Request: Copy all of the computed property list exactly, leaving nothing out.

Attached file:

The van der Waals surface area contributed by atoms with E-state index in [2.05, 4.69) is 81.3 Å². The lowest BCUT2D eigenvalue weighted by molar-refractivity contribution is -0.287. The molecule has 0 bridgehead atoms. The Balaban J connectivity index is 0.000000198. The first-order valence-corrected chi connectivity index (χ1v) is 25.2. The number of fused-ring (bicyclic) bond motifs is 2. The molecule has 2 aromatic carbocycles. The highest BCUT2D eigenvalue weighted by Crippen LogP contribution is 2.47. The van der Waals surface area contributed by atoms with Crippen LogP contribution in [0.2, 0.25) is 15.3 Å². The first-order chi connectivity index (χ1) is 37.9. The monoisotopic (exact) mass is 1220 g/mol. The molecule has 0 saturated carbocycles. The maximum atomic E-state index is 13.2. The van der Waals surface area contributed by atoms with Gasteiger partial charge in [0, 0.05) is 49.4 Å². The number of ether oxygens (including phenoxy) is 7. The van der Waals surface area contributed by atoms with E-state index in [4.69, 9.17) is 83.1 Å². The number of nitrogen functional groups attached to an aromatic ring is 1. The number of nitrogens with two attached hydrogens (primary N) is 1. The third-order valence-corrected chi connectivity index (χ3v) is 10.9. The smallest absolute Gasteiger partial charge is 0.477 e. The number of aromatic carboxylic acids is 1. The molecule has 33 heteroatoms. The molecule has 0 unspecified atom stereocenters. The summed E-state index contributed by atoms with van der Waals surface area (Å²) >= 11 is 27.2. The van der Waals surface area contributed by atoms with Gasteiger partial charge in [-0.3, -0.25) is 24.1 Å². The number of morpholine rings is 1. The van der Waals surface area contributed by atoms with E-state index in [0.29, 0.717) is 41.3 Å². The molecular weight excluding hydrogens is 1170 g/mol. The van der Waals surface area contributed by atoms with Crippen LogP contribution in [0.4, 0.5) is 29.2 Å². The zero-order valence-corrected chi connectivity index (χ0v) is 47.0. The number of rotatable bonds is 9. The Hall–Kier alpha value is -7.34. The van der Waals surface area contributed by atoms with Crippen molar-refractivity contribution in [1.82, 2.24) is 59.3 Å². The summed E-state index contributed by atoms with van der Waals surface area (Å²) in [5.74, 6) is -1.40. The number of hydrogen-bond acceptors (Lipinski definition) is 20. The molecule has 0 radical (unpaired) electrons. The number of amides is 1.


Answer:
The van der Waals surface area contributed by atoms with E-state index in [2.05, 4.69) is 81.3 Å². The lowest BCUT2D eigenvalue weighted by molar-refractivity contribution is -0.287. The molecule has 0 bridgehead atoms. The Balaban J connectivity index is 0.000000198. The first-order valence-corrected chi connectivity index (χ1v) is 25.2. The number of fused-ring (bicyclic) bond motifs is 2. The molecule has 2 aromatic carbocycles. The highest BCUT2D eigenvalue weighted by Crippen LogP contribution is 2.47. The van der Waals surface area contributed by atoms with Crippen LogP contribution in [0.2, 0.25) is 15.3 Å². The first-order chi connectivity index (χ1) is 37.9. The monoisotopic (exact) mass is 1220 g/mol. The molecule has 0 saturated carbocycles. The maximum atomic E-state index is 13.2. The van der Waals surface area contributed by atoms with Gasteiger partial charge in [0, 0.05) is 49.4 Å². The number of ether oxygens (including phenoxy) is 7. The van der Waals surface area contributed by atoms with E-state index in [4.69, 9.17) is 83.1 Å². The number of nitrogen functional groups attached to an aromatic ring is 1. The number of nitrogens with two attached hydrogens (primary N) is 1. The third-order valence-corrected chi connectivity index (χ3v) is 10.9. The smallest absolute Gasteiger partial charge is 0.477 e. The number of aromatic carboxylic acids is 1. The molecule has 33 heteroatoms. The molecule has 0 unspecified atom stereocenters. The summed E-state index contributed by atoms with van der Waals surface area (Å²) >= 11 is 27.2. The van der Waals surface area contributed by atoms with Gasteiger partial charge in [-0.3, -0.25) is 24.1 Å². The number of morpholine rings is 1. The van der Waals surface area contributed by atoms with E-state index in [0.29, 0.717) is 41.3 Å². The molecular weight excluding hydrogens is 1170 g/mol. The van der Waals surface area contributed by atoms with Crippen LogP contribution in [0.4, 0.5) is 29.2 Å². The zero-order valence-corrected chi connectivity index (χ0v) is 47.0. The number of rotatable bonds is 9. The Hall–Kier alpha value is -7.34. The van der Waals surface area contributed by atoms with Crippen molar-refractivity contribution in [1.82, 2.24) is 59.3 Å². The summed E-state index contributed by atoms with van der Waals surface area (Å²) in [5.74, 6) is -1.40. The number of hydrogen-bond acceptors (Lipinski definition) is 20. The molecule has 0 radical (unpaired) electrons. The number of amides is 1.